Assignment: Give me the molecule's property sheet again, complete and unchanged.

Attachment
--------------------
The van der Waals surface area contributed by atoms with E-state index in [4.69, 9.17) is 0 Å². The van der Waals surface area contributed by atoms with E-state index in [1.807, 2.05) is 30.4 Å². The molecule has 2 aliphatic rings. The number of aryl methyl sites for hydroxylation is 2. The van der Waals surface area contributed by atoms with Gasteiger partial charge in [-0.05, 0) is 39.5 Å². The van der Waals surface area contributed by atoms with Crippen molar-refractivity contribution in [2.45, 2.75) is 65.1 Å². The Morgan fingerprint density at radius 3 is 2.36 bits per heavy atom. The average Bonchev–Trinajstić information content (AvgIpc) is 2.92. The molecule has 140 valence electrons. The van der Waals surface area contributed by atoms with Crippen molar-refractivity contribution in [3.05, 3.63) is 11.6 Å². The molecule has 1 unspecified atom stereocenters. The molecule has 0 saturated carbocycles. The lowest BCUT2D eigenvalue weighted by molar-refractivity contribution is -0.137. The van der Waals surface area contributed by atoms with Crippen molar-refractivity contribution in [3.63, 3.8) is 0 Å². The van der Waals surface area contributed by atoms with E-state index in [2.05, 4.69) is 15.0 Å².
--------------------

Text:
The van der Waals surface area contributed by atoms with E-state index in [4.69, 9.17) is 0 Å². The van der Waals surface area contributed by atoms with E-state index in [1.807, 2.05) is 30.4 Å². The molecule has 2 aliphatic rings. The number of aryl methyl sites for hydroxylation is 2. The van der Waals surface area contributed by atoms with Gasteiger partial charge in [-0.05, 0) is 39.5 Å². The van der Waals surface area contributed by atoms with Crippen molar-refractivity contribution in [2.45, 2.75) is 65.1 Å². The Morgan fingerprint density at radius 3 is 2.36 bits per heavy atom. The average Bonchev–Trinajstić information content (AvgIpc) is 2.92. The molecule has 140 valence electrons. The van der Waals surface area contributed by atoms with Crippen molar-refractivity contribution in [3.05, 3.63) is 11.6 Å². The molecule has 1 unspecified atom stereocenters. The molecule has 0 saturated carbocycles. The lowest BCUT2D eigenvalue weighted by molar-refractivity contribution is -0.137. The van der Waals surface area contributed by atoms with Crippen molar-refractivity contribution in [3.63, 3.8) is 0 Å². The van der Waals surface area contributed by atoms with E-state index in [2.05, 4.69) is 15.0 Å².